Thursday, May 15, 2014

The Place Between

Back when I was dating my distaster-ex, I picked up Stranger Things Happen by Kelly Link. I was on a field trip to Michigan, and the night before, I drank one-third of a bottle of vodka (size: large duty-free), purchased (but did not eat) a white chocolate KitKat bar, and fell asleep under a pool table in my host's living room. When I awoke, I peeled back my sleeping bag to reveal splotches of melted white chocolate from my collarbones to my knees, and a monster hangover (size: Jack Torrance at the end of The Shining). I stumbled out of the house, past the frat boys in UMich lettermans jackets who were drinking beer on their front lawns, and tried to make it the conference.

I made it as far as the bookstore. I was, of course, still drunk, floating through the town of Ann Arbor on an unseasonably cold November day. I felt acutely aware of the eyes of the frat boys on me. I had never been to a "college town" before, had never seen how a town could orbit around the faux-Grecian university campus. The guys in their jackets drank beer out of red plastic cups and shivered in the wind. Some of them were eating pancakes. Their eyes moved as I did.

When I made it to the downtown core, near campus, I stopped for sanctuary in a bookstore. I don't remember the name, or why I picked up Stranger Things Happen. I was probably drawn in by the fake-folksy artwork. I read the back. The room swam. I peeled off an American twenty-dollar bill, marveled sickly at the American cover price, and left.

I spent the rest of the day trying to navigate the conference. Mostly, I hung out on the floor of whatever session we were in. It was a student conference about co-op housing, so the hippie/normals ratio was pretty high. People talked about radical bike organizations and how to have babies in a co-op setting. I saw someone drinking tea out of a mason jar. I watched as the carpet resolved itself from looking like the internal organs of a butchered animal into something more normal. The hangover faded, slightly. I still smelled like white chocolate.

It was in this headspace I was introduced to Kelly Link. Her work is uncanny, in the dictionary sense of the word: characters don't always know if they're alive or dead. People disappear into the ether, and reanimate from the grave. Purses contain Eatern European homelands, but only if you open them just right. But the stories are also grounded in humdrum reality. High schoolers shop for prom dresses. Gangs of friends watch TV. Little girls play hide-and-seek with their babysitters. But is the babysitter really a person? Or is she a ghost? Who's to say, really.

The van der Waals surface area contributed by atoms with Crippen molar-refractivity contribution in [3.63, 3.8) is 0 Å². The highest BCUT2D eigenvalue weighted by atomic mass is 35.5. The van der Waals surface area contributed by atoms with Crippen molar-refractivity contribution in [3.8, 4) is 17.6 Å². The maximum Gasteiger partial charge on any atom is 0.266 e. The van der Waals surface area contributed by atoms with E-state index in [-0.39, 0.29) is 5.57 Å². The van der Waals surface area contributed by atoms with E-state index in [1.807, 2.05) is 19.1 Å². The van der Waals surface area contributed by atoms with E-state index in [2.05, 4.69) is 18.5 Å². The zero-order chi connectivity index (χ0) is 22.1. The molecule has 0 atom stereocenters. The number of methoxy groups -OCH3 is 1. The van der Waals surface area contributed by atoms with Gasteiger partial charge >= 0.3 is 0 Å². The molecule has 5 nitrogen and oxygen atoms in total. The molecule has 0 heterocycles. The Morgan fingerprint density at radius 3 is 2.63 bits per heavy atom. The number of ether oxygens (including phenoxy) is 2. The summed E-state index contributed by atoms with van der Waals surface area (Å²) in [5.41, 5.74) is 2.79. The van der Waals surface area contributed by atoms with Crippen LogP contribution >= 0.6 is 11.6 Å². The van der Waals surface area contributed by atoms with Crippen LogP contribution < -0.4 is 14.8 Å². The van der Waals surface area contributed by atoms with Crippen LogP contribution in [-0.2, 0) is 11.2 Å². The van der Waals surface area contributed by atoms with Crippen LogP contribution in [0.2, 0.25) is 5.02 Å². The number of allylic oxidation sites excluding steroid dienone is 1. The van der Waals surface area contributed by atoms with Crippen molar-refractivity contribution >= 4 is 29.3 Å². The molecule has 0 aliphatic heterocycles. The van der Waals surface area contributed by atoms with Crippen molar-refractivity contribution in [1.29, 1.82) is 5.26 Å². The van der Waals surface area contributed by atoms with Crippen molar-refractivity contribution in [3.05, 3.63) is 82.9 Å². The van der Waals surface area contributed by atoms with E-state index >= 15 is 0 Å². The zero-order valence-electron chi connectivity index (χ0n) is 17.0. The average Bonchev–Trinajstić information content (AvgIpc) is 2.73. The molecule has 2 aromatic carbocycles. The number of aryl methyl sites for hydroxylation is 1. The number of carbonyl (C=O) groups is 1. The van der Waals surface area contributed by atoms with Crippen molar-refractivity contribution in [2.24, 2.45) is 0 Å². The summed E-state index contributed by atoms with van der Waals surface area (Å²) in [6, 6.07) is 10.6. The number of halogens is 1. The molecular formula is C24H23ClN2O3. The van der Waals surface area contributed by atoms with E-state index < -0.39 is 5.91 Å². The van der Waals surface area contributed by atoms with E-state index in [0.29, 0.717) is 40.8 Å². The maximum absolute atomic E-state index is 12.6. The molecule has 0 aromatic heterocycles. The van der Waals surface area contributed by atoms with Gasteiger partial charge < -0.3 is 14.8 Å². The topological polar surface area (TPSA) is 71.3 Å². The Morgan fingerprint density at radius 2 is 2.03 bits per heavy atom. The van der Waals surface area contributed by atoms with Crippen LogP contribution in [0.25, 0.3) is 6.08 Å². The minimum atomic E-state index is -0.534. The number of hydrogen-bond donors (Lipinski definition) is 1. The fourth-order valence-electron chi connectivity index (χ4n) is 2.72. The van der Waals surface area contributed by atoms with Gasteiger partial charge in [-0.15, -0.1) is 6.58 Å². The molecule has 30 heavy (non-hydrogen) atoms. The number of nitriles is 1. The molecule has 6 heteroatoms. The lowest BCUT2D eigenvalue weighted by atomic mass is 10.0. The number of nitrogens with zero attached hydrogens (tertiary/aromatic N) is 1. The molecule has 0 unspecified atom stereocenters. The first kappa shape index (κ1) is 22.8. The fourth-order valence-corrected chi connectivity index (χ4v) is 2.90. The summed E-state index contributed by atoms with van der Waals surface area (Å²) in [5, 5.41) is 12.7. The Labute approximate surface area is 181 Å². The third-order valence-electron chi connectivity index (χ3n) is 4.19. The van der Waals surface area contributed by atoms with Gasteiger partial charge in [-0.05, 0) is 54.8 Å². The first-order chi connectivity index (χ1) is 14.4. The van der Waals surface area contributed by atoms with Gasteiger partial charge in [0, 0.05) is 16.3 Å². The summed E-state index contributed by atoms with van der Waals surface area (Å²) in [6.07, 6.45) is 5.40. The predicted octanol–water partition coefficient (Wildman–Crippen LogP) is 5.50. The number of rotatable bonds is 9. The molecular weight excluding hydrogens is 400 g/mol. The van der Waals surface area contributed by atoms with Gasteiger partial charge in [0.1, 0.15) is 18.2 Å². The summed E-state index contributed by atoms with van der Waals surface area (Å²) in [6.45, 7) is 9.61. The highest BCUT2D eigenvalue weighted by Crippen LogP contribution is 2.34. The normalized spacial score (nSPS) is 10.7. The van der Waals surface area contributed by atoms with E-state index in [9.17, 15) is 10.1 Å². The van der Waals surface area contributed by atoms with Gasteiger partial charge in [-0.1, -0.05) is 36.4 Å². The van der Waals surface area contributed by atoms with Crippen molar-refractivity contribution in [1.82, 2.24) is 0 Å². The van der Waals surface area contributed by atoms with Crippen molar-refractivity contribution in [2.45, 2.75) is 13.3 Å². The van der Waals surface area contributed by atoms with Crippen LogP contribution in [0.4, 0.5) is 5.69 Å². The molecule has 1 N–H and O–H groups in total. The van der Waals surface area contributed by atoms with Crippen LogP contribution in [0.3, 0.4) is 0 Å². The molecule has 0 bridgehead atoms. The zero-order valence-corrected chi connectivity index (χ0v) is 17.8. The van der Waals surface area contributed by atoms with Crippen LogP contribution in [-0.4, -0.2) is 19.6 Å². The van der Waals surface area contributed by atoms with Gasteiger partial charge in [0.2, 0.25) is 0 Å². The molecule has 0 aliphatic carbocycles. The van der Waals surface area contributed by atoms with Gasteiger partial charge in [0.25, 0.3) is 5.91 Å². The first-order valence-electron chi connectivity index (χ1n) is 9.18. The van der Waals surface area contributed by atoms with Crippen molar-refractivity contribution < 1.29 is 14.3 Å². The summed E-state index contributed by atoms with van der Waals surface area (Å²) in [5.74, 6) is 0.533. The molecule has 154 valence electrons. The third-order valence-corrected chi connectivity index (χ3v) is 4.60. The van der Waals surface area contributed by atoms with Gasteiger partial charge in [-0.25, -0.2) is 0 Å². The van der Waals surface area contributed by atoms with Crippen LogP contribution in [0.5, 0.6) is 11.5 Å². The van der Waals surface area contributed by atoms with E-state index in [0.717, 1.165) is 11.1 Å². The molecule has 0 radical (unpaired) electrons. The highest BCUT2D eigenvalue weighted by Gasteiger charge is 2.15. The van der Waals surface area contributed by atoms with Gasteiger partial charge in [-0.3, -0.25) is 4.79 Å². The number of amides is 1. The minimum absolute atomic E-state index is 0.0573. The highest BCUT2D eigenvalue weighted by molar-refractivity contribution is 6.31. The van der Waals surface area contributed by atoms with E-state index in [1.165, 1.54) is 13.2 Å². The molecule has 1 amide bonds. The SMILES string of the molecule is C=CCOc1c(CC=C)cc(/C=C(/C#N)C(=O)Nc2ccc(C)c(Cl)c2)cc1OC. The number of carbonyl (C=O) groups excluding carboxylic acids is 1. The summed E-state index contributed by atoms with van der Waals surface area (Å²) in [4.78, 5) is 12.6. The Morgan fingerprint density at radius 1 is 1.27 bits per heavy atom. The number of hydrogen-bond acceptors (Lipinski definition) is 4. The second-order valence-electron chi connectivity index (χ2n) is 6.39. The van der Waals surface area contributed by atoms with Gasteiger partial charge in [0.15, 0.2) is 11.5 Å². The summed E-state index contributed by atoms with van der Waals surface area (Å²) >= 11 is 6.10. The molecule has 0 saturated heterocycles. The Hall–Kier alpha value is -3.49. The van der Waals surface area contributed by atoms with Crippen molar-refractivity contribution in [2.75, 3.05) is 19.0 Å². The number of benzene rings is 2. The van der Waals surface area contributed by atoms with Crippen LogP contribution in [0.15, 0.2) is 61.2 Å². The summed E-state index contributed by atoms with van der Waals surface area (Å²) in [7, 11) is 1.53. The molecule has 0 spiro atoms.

Link's books could be imagined as young adult literature—especially her most recent title, which had a strongly youthful bent to them. Adolescence is a time spent mired in the place between child and adult, when the membrane between both is permeable. It would be easy, then, to slip into some other world altogether, as so many of Link's characters do. It's like a hangover: not quite sober, not quite drunk. Some third, not entirely knowable, thing.

I just started reading Karen Russell's St Lucy's Home for Girls Raised by Wolves. Russel is the author of Swamplandia!, a magical realism book set on an alligator wrestling attraction. Her writing, like Link's, is lyrical and strange. Unpredictable. When I write fiction, my role models are the sharp, direct words of Dashiell Hammett and Stephen King. But Russell's writing is nearly vegetal in its lushness. Whole pages are devoted to the way the swamp sounds under a particular kind of moon. Her characters, too, inhabit places between worlds. This is not always easy, either to write or to read.

I've also been reading Scare Yourself Silly, a feature series on The Toast. The author, Lucia Peters, takes something creepy or spooky—uncanny might the best term, again—from the dark corners of the internet, and shines a light on it. Her latest is a look at the 200 Phenomenon in the City of Calgary, which ideates that there is another, secret, hidden Calgary under the one we all know and tolerate. You can access this ur-Calgary by doing things like painting a door on a specific yellow wall using hazelnut oil; pushing through this door (now open) will lead you to rooms unknown. Peters looks at Boothworld Industries, which seems to be some sort of Murder Inc., and the true stories of people living undetected in other people's houses, usually in secret basement cubbies. The idea of that makes me want to vomit with disgust and anxiety. What drives her features is the question if these things are real or unreal, that we live in a world that science can't always explain. That sometimes we want to believe in those places between worlds, because we sense that things are not always real, but unreal isn't the right answer either. The membranes are thin.

Taken together, this coven of Link, Peters, and Russell is powerful stuff. I don't know what it is about women working in magic/horror, but they're so good. Maybe it's because we're used to blood and discomfort, to unexplained changes and strange smells. There is power in womanhood that doesn't stem from lipstick or high heels or leaning in or whatever. It comes from literally making food with your body, from being to withstand other people growing inside you. From all that blood, and from pushing down emotions until you too don't quite know if you're alive or dead; only that you're somewhere. In a world in between. A world filled with words.